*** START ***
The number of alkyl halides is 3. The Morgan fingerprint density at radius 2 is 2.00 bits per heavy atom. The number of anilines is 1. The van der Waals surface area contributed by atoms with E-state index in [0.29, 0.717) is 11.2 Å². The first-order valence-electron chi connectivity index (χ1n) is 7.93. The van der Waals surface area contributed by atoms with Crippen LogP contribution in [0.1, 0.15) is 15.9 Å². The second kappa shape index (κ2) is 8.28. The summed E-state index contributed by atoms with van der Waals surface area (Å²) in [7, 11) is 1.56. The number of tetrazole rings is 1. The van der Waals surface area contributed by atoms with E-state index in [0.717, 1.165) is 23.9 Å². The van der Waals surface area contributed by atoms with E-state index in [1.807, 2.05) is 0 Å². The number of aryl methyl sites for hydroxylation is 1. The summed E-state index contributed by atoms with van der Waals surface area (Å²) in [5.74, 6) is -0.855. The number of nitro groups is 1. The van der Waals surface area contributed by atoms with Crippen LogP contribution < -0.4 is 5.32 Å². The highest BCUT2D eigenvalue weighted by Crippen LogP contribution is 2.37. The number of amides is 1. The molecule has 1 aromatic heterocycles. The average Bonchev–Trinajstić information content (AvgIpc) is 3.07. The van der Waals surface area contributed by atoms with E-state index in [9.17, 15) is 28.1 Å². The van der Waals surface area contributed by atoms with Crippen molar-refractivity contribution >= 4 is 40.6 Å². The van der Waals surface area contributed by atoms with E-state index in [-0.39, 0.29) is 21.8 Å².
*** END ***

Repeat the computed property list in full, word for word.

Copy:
The number of alkyl halides is 3. The Morgan fingerprint density at radius 2 is 2.00 bits per heavy atom. The number of anilines is 1. The van der Waals surface area contributed by atoms with E-state index in [0.29, 0.717) is 11.2 Å². The first-order valence-electron chi connectivity index (χ1n) is 7.93. The van der Waals surface area contributed by atoms with Crippen LogP contribution in [0.1, 0.15) is 15.9 Å². The second kappa shape index (κ2) is 8.28. The summed E-state index contributed by atoms with van der Waals surface area (Å²) in [7, 11) is 1.56. The number of tetrazole rings is 1. The van der Waals surface area contributed by atoms with E-state index in [0.717, 1.165) is 23.9 Å². The van der Waals surface area contributed by atoms with E-state index in [1.807, 2.05) is 0 Å². The number of aryl methyl sites for hydroxylation is 1. The summed E-state index contributed by atoms with van der Waals surface area (Å²) in [5.74, 6) is -0.855. The number of nitro groups is 1. The van der Waals surface area contributed by atoms with Crippen LogP contribution < -0.4 is 5.32 Å². The highest BCUT2D eigenvalue weighted by Crippen LogP contribution is 2.37. The number of amides is 1. The molecule has 1 aromatic heterocycles. The average Bonchev–Trinajstić information content (AvgIpc) is 3.07. The van der Waals surface area contributed by atoms with E-state index in [9.17, 15) is 28.1 Å². The van der Waals surface area contributed by atoms with Crippen molar-refractivity contribution >= 4 is 40.6 Å². The van der Waals surface area contributed by atoms with E-state index in [-0.39, 0.29) is 21.8 Å².